In Malta, the Pope again condemns the “sacrilegious war” in Ukraine

In Malta, the Pope Again Condemns the “Sacrilegious War” in Ukraine

Pope Francis again condemned Sunday in Malta “the sacrilegious war” in “martyred” Ukraine, a few hours after the discovery of the corpses of civilians which aroused shock and indignation.

“Let us pray for peace while thinking of the humanitarian tragedy of martyred Ukraine, still under the bombardments of this sacrilegious war,” the pope said after an open-air mass in front of at least 12,000 people in the capital. Valletta.

On Saturday, François had castigated the Russian invasion, evoking “some powerful, sadly locked in his anachronistic pretensions of nationalist interests”, which “provokes and foments conflicts”.

He also denounced “the seductions of autocracy” and “the new imperialisms” which threaten the world with an “extensive Cold War which could suffocate the life of peoples and generations”.

Asked by a journalist on the plane about the possibility of him going to kyiv soon, he replied: “It is being studied”.

This condemnation of the pope comes a few hours after the discovery of the bodies of 20 civilians, lying on the ground with their hands tied, in Boutcha, near kyiv.

Arriving for mass in his “Papamobile”, Francis was greeted in Granaries Square in Floriana, on the outskirts of the capital Valletta, by the cheers of the crowd, stopping several times to bless children and babies.

“I found him very tired yesterday … I think he is in pain. He is his age and the program is very busy for him,” Anna Balzan, a 67-year-old Maltese, told AFP. daughter and her three grandsons. On her shoulders, a Vatican flag that she has had since the visit of John Paul II in 1990.

– “Sign of hope” –

Since the beginning of this two-day visit, the Holy Father, 85, has appeared diminished by his joint problems which have recently forced him to cancel engagements. For the first time, he had to use a lifting platform on Saturday to get on and off his plane.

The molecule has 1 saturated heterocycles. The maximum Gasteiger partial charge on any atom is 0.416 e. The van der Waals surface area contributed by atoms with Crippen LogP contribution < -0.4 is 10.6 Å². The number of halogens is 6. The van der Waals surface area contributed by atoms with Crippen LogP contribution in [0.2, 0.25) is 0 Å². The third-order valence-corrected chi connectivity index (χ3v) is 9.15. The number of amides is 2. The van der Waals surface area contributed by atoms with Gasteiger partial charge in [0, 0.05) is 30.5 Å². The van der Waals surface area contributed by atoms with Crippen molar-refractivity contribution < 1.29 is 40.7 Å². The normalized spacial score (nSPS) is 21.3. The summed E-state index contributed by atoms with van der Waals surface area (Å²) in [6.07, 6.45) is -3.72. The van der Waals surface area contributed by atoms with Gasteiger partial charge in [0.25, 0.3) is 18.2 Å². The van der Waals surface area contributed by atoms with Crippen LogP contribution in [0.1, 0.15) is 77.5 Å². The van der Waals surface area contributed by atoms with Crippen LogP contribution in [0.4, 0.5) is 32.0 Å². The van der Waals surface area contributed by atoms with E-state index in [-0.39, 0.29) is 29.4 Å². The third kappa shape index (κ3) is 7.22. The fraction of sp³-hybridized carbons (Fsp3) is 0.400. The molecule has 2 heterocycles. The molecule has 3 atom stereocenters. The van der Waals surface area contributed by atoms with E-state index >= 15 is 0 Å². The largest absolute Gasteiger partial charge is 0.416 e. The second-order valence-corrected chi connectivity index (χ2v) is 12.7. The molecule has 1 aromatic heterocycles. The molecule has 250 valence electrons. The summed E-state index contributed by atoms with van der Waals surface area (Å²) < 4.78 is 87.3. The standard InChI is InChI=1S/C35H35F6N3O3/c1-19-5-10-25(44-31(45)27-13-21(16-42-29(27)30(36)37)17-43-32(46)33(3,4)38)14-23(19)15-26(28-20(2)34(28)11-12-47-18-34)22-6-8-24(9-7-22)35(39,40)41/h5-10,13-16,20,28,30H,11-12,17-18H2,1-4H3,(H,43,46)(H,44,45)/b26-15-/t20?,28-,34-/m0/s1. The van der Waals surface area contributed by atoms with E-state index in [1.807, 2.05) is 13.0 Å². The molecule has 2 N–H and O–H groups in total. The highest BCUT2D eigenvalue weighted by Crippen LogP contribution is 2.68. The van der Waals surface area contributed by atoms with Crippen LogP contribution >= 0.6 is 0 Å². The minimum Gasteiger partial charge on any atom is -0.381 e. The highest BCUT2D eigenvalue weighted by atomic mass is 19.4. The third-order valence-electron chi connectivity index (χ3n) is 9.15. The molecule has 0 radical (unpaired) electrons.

But her visit remains “a sign of hope at a time when no one seems to believe in anything anymore. Even in Malta, there seem to be fewer and fewer people going to church,” said Isabella Dorgu, a teacher. 38-year-old Italian living in Malta.

Earlier on Sunday, the sovereign pontiff gathered at St. Paul’s Cave in Rabat, one of the island’s main pilgrimage sites, which his predecessors John Paul II and Benedict XVI had already visited.

The pope again called for following in the footsteps of the welcome given to the patron saint of Malta, who was shipwrecked in the year 60 off the coast of Malta according to Christian tradition, in reference to migrants arriving in the Mediterranean archipelago.

“Help us to recognize from afar the needs of those who are struggling in the midst of the waves of the sea, thrown on the rocks of an unknown shore. May our compassion not be exhausted in vain words”, he said. he declares.

In the afternoon, he will deliver a speech in a reception center for refugees, the “Laboratoire de paix Jean XXIII”.

On the plane that will bring him back to Rome shortly before 8:00 p.m. (6:00 p.m. GMT), the pope will respond to the journalists who are accompanying him, for his traditional press conference.

Melissa Galbraith
Melissa Galbraith is the World News reporter for Globe Live Media. She covers all the major events happening around the World. From Europe to Americas, from Asia to Antarctica, Melissa covers it all. Never miss another Major World Event by bookmarking her author page right here.